CHARLES LAURIE: The point of the literature reviewis to establish what's already known about your topic,to show the need for your research project,and where it fits within the landscape of existingknowledge.Your literature review shows your paththrough the vast field of existing researchin which your specific study sits.Insightful and probing analysis of the literature in your field

  • 13:15

    CHARLES LAURIE [continued]: will help you more easily define gaps in the fieldthat your research can fill.Your literature review is the rationalefor your entire research project.

  • 13:26

    ERIC JENSEN: By identifying and mappingwhere your specific project fits into the larger researchliterature relating to your topic,your study's contribution becomes clear.Also, you can rely on existing knowledgeas a starting point for building your claims and your insights.

  • 13:42

    CHARLES LAURIE: As you conduct your search,take detailed notes.What key terms are proving more fruitful?What research areas seem like they'llbe worth investigating further?What authors and issues are recurring in the literature?Track your thoughts and document your journey.What seems obvious at the time can be forgotten later.

  • 14:02

    ERIC JENSEN: Your sources need to be relevant,and they need to be high quality.A good study from, for example, five years agowill be far more important than weaker work published recently.However, you may still be expectedto review the most recent research to showthat you're up to date.Remember that a secondary implicit goalin writing your literature reviewis the need to demonstrate awareness of the academic field

  • 14:25

    ERIC JENSEN [continued]: you're writing in to the person who's reading your report.So you may need to include a paragraph or twothat situates your research within the biggerpicture in this field, even if it's not strictlynecessary to establish what's known about your topic.We advocate categorizing your sourcesto organize the research you gather during the literaturereview process.

  • 14:45

    ERIC JENSEN [continued]: Make your literature review organizedby telling a story step-by-step about what is knownand unknown on your topic.Most reviews are organized thematically by category.Whatever organizational method you choose,keep your review analytical with an eyeto defining the gap in the literaturethat your study will address.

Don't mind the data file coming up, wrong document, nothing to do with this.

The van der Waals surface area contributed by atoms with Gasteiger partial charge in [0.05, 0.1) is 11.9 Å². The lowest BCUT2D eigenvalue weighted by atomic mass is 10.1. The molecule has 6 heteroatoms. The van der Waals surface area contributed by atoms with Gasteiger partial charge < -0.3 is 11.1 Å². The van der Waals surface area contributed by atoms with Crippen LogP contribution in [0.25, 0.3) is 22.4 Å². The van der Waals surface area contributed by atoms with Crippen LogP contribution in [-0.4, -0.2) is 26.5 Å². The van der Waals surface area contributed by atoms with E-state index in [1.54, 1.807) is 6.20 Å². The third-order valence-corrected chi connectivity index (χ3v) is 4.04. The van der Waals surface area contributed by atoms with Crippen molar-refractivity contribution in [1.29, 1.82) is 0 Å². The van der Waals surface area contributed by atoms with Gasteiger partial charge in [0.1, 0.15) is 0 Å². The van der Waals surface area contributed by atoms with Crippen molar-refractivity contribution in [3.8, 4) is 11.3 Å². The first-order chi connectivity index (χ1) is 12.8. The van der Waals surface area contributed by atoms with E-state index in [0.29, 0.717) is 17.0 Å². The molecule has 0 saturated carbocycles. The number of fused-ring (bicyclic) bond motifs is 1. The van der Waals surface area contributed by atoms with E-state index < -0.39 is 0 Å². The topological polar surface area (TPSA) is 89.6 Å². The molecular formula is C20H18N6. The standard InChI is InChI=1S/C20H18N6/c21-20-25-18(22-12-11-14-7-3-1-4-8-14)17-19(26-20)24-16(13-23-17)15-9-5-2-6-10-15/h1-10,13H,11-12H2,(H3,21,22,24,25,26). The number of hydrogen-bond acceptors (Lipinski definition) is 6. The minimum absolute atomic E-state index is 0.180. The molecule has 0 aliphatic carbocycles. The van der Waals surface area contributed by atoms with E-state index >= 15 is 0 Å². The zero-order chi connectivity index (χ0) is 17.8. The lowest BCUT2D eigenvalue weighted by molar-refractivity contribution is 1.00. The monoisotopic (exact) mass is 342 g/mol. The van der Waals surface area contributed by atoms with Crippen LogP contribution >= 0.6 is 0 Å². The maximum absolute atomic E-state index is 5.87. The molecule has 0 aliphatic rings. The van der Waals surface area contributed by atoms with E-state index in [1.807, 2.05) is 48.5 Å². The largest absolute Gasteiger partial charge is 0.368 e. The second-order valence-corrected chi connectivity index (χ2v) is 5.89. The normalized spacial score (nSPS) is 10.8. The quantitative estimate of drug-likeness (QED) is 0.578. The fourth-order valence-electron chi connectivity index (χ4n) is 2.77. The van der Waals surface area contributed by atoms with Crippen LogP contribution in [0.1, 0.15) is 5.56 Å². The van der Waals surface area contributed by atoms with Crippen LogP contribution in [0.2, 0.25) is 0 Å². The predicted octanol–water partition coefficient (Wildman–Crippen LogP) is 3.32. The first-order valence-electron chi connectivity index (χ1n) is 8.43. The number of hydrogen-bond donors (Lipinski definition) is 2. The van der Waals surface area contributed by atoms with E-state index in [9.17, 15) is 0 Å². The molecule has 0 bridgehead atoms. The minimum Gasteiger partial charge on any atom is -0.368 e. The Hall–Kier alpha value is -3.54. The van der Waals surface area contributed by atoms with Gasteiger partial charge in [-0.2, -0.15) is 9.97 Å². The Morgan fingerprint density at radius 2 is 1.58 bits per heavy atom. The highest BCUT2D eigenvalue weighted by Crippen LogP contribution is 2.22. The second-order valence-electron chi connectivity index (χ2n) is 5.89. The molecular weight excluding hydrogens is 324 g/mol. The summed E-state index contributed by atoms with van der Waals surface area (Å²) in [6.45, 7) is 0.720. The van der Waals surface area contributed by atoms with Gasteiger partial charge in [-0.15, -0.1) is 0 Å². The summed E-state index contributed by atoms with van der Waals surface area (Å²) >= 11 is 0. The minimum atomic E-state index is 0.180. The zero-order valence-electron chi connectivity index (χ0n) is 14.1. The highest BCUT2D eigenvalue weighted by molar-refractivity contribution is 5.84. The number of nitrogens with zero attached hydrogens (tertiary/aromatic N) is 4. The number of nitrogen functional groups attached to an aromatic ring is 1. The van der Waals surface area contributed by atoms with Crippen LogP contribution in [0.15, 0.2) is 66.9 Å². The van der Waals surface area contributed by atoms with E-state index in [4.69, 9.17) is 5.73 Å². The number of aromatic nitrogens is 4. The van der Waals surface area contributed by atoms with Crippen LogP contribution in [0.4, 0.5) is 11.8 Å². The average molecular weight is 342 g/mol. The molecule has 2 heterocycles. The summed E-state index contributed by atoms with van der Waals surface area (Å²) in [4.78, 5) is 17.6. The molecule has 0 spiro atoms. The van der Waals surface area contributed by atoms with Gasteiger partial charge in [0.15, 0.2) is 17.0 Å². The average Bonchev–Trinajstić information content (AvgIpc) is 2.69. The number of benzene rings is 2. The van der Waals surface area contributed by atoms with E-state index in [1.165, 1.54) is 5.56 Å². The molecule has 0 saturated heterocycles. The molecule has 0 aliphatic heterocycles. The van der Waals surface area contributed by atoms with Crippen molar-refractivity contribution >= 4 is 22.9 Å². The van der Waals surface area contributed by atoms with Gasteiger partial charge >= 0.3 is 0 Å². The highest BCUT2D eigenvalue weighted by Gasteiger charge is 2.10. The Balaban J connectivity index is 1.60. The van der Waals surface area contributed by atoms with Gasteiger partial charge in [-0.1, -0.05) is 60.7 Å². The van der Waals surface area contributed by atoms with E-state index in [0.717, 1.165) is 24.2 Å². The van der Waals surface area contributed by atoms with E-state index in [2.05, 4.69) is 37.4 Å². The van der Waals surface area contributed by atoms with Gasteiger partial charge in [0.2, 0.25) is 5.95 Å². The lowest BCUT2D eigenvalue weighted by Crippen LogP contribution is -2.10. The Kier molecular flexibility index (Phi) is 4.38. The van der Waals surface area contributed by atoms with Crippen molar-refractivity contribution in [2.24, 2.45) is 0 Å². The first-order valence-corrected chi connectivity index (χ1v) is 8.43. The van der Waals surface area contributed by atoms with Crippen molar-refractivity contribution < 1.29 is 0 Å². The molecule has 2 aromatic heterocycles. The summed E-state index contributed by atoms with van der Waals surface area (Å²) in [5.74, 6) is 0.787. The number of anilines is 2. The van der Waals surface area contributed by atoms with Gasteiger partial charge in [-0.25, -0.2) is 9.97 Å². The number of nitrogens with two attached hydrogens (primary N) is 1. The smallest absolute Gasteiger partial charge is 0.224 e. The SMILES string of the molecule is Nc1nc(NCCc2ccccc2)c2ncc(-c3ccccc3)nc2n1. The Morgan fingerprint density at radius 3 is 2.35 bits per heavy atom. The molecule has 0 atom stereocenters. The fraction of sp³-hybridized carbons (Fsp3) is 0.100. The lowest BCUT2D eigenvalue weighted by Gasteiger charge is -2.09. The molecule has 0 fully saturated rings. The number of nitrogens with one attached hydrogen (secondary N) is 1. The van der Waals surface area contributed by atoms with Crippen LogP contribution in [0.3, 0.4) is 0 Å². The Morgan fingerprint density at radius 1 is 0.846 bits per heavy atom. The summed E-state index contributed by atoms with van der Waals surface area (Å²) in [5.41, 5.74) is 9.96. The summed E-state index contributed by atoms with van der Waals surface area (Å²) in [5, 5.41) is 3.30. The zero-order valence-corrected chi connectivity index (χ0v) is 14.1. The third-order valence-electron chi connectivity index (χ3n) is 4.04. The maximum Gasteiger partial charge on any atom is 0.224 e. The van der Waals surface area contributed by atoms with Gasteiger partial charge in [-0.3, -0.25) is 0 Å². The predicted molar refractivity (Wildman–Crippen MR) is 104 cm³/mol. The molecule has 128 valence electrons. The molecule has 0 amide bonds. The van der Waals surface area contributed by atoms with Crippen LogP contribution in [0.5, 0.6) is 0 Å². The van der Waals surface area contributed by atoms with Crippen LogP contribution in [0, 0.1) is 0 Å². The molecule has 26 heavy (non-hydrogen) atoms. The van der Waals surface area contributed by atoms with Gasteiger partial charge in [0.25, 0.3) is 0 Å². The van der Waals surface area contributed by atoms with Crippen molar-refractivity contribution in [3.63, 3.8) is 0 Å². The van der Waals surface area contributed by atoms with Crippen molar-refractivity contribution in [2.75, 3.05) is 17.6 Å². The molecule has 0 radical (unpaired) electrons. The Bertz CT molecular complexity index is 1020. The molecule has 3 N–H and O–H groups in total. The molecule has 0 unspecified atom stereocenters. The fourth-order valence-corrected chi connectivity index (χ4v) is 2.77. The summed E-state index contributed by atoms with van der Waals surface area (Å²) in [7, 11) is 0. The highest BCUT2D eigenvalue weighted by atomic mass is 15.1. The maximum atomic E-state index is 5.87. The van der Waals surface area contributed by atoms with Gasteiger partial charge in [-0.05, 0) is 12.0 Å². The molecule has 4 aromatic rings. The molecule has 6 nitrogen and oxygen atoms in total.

Video Info

Publisher: SAGE Publications Ltd

Publication Year: 2017

Video Type:Tutorial

Methods: Literature review

Keywords: accuracy in communication; awareness; gap problem; knowledge bases; knowledge creation; practices, strategies, and tools; relevance (education); Social processes; Specific / diffuse; terminology as topic; understanding (epistemology); voice and visibility; writing (communication); writing (composition) ... Show More

Segment Info

Segment Num.: 1

Persons Discussed:

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Abstract

Dr. Eric Jensen, Professor of Sociology at the University of Warwick, and Dr. Charles Laurie, Director of Research at Verisk Maplecroft, explain how to write a literature review, and why researchers need to do so. Literature reviews can be stand-alone research or part of a larger project. They communicate the state of academic knowledge on a given topic, specifically detailing what is still unknown.

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An Introduction to Literature Reviews

Dr. Eric Jensen, Professor of Sociology at the University of Warwick, and Dr. Charles Laurie, Director of Research at Verisk Maplecroft, explain how to write a literature review, and why researchers need to do so. Literature reviews can be stand-alone research or part of a larger project. They communicate the state of academic knowledge on a given topic, specifically detailing what is still unknown.